According to the Labour Party leader, David Cunliffe, the timing of the Government’s selldown of shares in Air New Zealand is arrogant. Describing it as astute would have been far closer to the mark. Shares in the airline have been trading at a five-year high and investment advisers have voiced their enthusiasm for them. What better time could there be for the Government to reduce its holding in the national carrier from 73 per cent to 53 per cent?
That is a good question. Unless you believe that 73% is the exact right amount of shares for the Government to hold. Which is like believing in astrology.
One can make a principled case for 100% or for 51% (or for 0%) but to insist it must be 73% is daft.
The selldown has been criticised because it is being done just before a referendum on the part-sale of state assets. That complaint is misplaced. The focus of the Government’s mixed-ownership model strategy and, therefore, the referendum has always been the part-sale of the state’s three power companies, not an airline that the government acquired essentially by accident. Air New Zealand is very much an ancillary part of that strategy.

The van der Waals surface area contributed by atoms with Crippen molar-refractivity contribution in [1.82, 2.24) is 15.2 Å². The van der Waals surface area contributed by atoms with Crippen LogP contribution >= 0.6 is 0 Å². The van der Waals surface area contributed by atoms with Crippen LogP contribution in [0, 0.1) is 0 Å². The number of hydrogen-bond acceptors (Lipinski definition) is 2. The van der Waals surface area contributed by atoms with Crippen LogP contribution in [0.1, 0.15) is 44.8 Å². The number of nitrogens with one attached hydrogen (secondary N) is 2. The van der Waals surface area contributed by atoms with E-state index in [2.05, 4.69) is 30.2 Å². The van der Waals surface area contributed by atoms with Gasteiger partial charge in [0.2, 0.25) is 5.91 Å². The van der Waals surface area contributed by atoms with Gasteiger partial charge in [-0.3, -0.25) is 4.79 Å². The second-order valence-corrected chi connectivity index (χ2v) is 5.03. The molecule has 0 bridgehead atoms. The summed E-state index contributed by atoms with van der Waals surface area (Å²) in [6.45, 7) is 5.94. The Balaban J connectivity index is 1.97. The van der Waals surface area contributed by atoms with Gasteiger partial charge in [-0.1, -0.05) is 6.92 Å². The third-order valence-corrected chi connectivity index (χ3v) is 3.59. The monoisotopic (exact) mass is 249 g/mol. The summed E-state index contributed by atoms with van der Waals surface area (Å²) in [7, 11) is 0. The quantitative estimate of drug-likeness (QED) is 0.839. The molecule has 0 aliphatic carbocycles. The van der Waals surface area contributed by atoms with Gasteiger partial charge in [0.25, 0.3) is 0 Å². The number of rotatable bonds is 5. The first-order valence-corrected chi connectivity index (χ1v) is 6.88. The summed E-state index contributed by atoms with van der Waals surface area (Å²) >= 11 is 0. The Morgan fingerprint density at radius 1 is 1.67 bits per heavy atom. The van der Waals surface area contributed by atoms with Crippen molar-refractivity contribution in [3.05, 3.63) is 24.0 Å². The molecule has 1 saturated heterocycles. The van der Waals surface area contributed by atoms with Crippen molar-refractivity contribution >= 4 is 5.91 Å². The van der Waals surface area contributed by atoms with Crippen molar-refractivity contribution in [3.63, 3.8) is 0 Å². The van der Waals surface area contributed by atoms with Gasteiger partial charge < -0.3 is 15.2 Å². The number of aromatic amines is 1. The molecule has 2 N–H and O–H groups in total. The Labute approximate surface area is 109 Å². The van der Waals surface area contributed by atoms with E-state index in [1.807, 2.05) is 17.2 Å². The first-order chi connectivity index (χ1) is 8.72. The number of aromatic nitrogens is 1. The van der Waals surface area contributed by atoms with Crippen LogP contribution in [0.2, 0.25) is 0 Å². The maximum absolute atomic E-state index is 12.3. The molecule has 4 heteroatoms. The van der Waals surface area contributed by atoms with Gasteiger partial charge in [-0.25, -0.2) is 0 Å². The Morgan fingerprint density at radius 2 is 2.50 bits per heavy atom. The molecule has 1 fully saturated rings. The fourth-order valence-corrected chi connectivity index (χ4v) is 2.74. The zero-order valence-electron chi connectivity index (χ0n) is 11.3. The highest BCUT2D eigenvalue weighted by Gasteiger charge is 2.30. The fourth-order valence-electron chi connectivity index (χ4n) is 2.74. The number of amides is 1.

The referendum question also includes Solid Energy. It is a very badly worded question. Because if you think the Government should sell off the power companies and Air NZ, but should not sell off Solid Energy (because we won’t get 10 cents for it) then you should vote no I guess. Likewise if you think the Govt should sell more than 49% of any of the five companies, then again you arguably should vote no.
Green co-leader Russel Norman has gone so far as to suggest the selldown could lead to reduced regional services or higher fares.
I wish there was a competition for the most financially illiterate comment of the year, so I could nominate it.